Technology is an essential piece in training development, but it is only a drop in the ocean. We sat down with Sam Gonzalez, the Manager of Training and Communication at Gregorys Coffee for his strategies of training in his growth vertical, bakeries/cafes, and what L&D pros need in the toolbox of training.

Creating Strong Leaders In Your Frontline Team

“Everyone receives leadership training.” - Sam Gonzalez

Gregorys Coffee is taking a unique position in training. Where many training managers and L&D professionals may reserve leadership training near a promotional period, leadership training is the foundation of their training. All team members receive this form of training, regardless of their position or status. Sam realizes that leadership can be found in any frontline member. “You may have a part-time barista that is a leader on their floor. They’re able to manage the flow, work multiple stations, and lead their peers. They may have other passions outside of their 20 hours a week here, but why should we limit them?” He goes on to explain that they’ve “created a separate segment for leadership training. One that is more in-depth. I believe everyone should receive some version of leadership training, regardless of what your business ends up being for us."

Sam’s positioning in leadership training allows the frontline team to be ready and comfortable for their next venture; at Gregory’s Coffee and beyond. They have restructured their release training, where frontline workers are able to practice the skills they will need in higher positions before they are promoted. This strategy provides comfort, confidence, and preparedness for their team. The trainee no longer has to ask “am I doing this job correctly?”, because they have been practicing these skills long before their new position.

How Does Cafe Training Differ From Restaurant Training?

In the restaurant industry, training in the heart of the house is quite procedural. From food safety guidelines to menu roll-outs, line cooks and other frontline workers’ training tend to focus on standardization. Sam found that although bakeries/cafes participate in the same forms of training that QSRs or FSRs require, there are also additional strategies found in the retail industry.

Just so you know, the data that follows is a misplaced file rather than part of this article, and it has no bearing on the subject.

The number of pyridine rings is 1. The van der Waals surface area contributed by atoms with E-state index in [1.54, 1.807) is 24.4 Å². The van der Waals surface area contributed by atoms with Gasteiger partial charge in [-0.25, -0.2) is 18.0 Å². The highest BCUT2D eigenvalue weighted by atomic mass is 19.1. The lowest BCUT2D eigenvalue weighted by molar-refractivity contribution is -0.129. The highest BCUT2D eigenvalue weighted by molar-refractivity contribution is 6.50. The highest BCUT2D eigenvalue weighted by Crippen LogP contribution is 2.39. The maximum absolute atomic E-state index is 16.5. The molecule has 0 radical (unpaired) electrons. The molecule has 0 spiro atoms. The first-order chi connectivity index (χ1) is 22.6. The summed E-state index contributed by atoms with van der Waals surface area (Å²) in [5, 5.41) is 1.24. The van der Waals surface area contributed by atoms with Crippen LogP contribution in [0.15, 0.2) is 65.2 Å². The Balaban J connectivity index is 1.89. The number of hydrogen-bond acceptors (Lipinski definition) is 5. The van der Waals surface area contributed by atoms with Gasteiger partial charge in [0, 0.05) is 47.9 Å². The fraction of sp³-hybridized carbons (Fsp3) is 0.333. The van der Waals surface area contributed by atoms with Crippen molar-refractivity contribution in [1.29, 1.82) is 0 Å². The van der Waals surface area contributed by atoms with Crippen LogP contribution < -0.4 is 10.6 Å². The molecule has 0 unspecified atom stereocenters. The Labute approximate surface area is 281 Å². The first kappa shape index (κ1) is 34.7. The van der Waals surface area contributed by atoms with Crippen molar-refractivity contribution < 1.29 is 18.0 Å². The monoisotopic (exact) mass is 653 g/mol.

When a customer enters a coffee shop, many times they have an idea of the kind of beverage they want. Frontline workers in this sector are encouraged to insert conversational pieces. When asking customers closed-ended questions, the likelihood of upselling a customer decreases. One technique Sam used in his training was putting a frontline worker on the register in an attempt to upsell the “customer”. Then, Sam does the training in reverse and attempts to upsell the frontline worker. In his strategy, the team member is shown hands-on how the type of conversation plays a large part in service and sales. Sam suggests, instead of asking a customer “do you want a blueberry muffin”, ask them “would you like a blueberry muffin that's freshly baked?” The results show that the latter is more likely to trigger a desire for this seemingly unique experience.

Reach and Retain Your Frontline

As the emphasis on the training industry grows, so does blending learning. Over years in the industry, Sam has witnessed a shift from paper-heavy training, to a tech-focused stack and a now more blended approach. Sam states, “Five-ten years ago, the focus was ‘how do we teach people to do things?’ in between that it was ‘how quickly can we make changes with technology?’ Now we’re getting back to a person-centered mindset.”

Sam understands the necessity of technology. He also understands that without the personal touch, L&D professionals won’t be able to everyone. “Technology is important, however, it is only one piece of the puzzle. If you solely rely on technology in your training,  you will miss out on the other many other pieces of the puzzle. You'll never be able to hit every learner.”

Sam trains a diverse group of people: all different ages, experiences, comfort levels of technology and culture. How does he keep the engagement level of his frontline team? Training has to be “fun, engaging and sticky”, says Sam. Developing training content could sometimes feel rigid. At Gregorys Coffee, there is no one way to train. For Sam, testing out training techniques and materials for a few weeks, evaluating them, and taking stock of what works is a part of his training routine. The future of training in the food industry is not linear. It’s explorative, changing, and becoming more person-centered.

“My advice to folks who are just entering this industry: don't be afraid to try new things. The only way that we're going to move forward is to keep trying new things.”